by Shawna Black
If you’re a parent, you know that kids beg for stuff. Some kids beg more than others, some better than others. My husband, Marty, had begging down to a science by the time he was 18 years old. He begged often. And he usually got what he wanted. And usually at the eleventh hour. Wait till the last minute, don’t give the folks too much time to think about it, hit them hard and you’ll get your way.
The first big thing he begged for relentlessly was the clarinet lessons in sixth grade. Unfortunately, Marty didn’t make it through the first book. When the time came for getting his grade and progressing to the second book, Mr. Magnusson, his music teacher, stood in the doorway, shook he head and wouldn’t let him in the room. That was the end of clarinet lessons.
His second big thing was begging to go to sixth grade camp at Camp Cuyamaca for a week, where he was bunked with the other bed wetter, Sean Mahoney. On the application was a box to check if the child was a bed wetter. He father told him he’d have to check the “yes” box and that Marty would just embarrass himself by going to camp. Marty was set on going to camp and the idea of embarrassing himself was not enough of a deterrent to keep him from wanting to attend camp. His father gave in and he went to camp that year. Although the camp counselors would wake Marty and the other better wetting kid, Sean, twice during the night to relieve themselves, in Marty’s case, it was usually too late. And in Sean’s case, it was really too late. As for Marty, this explains why we can’t go anywhere without having to stop to find a bathroom. During that week at camp, story time for the bed wetter turned into a nightmare in itself, when the dens would gather in a different section of the bunkhouse each night for said story time. The night they gathered in Marty’s den, it would be quite obvious what was happening in his bed during the night – the poor kid couldn’t hold his bladder and the smell was evident to those who sat on his particular bed during story time. The kids what ask, “What’s that smell?” and Marty would just shrug and Sean, aka Pigpen, just didn’t care.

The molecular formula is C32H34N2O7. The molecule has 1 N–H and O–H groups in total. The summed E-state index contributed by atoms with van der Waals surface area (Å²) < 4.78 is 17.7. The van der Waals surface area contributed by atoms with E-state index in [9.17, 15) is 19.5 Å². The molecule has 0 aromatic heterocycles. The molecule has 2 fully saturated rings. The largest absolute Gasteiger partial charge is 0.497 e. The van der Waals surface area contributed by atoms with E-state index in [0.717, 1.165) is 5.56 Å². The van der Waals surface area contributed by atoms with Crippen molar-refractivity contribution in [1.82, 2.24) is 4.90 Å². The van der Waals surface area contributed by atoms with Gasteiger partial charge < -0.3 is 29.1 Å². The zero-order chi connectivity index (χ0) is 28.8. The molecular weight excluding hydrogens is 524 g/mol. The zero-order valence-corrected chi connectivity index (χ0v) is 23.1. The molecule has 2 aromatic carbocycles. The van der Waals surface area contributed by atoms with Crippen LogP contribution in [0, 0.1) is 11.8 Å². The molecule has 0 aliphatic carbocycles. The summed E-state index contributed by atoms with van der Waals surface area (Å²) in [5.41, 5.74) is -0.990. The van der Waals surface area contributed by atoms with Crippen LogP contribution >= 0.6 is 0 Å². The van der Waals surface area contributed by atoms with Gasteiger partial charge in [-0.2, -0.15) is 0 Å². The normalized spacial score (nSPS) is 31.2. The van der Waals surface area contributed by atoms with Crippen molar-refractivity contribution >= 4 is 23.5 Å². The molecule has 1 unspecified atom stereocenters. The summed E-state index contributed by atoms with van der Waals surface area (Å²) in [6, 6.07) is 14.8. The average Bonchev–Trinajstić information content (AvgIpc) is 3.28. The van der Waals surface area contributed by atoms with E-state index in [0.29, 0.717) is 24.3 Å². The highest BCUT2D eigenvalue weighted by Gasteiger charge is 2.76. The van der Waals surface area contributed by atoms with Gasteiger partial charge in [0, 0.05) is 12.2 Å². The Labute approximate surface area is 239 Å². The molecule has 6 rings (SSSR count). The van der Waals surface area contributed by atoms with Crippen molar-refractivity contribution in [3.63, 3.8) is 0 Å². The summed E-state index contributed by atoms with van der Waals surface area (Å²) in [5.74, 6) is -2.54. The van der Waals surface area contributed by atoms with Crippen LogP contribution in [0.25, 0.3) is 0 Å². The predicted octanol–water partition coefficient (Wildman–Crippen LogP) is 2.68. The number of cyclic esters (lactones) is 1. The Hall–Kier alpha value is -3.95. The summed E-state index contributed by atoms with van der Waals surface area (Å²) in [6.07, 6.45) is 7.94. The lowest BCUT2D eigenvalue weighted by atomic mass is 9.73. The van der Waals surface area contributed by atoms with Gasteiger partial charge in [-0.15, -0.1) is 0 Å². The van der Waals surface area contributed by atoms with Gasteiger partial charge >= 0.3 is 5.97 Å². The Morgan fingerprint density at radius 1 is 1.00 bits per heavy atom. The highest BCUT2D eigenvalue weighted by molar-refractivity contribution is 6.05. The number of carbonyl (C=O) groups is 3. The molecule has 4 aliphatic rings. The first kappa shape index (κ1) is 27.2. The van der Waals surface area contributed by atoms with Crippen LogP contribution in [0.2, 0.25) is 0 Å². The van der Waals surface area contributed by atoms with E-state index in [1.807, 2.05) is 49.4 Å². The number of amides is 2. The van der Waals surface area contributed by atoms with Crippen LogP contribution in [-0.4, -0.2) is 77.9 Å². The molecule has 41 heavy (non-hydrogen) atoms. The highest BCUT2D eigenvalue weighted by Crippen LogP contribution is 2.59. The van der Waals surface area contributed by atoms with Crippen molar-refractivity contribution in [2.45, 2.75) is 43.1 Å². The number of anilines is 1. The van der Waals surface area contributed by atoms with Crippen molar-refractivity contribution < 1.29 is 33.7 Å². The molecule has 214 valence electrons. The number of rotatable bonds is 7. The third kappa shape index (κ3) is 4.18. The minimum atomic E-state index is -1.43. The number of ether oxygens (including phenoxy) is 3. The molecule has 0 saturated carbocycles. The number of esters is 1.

His third big thing was the bass guitar. He bought his first bass in early 1979 when he was 18 years old. He visited Guitar Center in downtown San Diego and paid $580 for a Rickenbacker bass guitar, case included. The bass was one of the “biggest” things that he begged for relentlessly to his father when he was young. For a kid, begging is often, but this was different. This was big. On impulse, he paid $100 down on a 30-day lay-a-way, for the best bass in the world, a 4000 series Rickenbacker. Almost on a dare, with his buddies Steve and David standing next to him, Marty put down the required minimum deposit of $100 and made the commitment, despite the fact that he had no way of following through with the commitment of the contract. Now, that’s peer pressure. As Wayne in the movie Wayne’s World, staring at the white Fender Stratocaster behind the clear, protective case, so eloquently put it, “It will be mine, oh yes, it will be mine.” And you see, Marty just had to be Geddy Lee. On the last day of the 30-day contract, when he had the choice of paying the balance or losing his deposit, the bass was back on the wall, as the salesman concluded that the contract would not be fulfilled. Deposit, no return. Thanks to dad and Mastercard, Marty took his bass home and this would mark the first of many close calls of losing the bass forever.
As many musicians surely can relate, this bass has been in and out of pawnshops throughout the years. Too many bands, so many drummers, so few Neil Pearts. “Can’t anybody play a Rush tune?” Marty had dubbed his bass the Rickenhocker due to the countless times that pot was more important than food or music, even when the quality of the weed was dirt. Begging became an art form when the loan payment was a day late and the Rickenbacker was literally in the pawnbroker’s hand. On one particular pawnshop occasion, Mr. Pawnbroker said to security, “Hey, you like my new bass?” After giving Marty the third degree, Mr. Pawnbroker graced him with another day and asked him never to return. Mr. Pawnbroker made it very clear that he and Marty’s business relationship was henceforth severed. Begging is in Marty’s genes and money was in his dad’s jeans. And for a moment in the universe, a pawnbroker grew a heart.
Marty’s days of pawning his instruments are over. The Rickenbacker is safe in the closet, where it lives in its case when not being played.
Marty has never had to beg Shawna for anything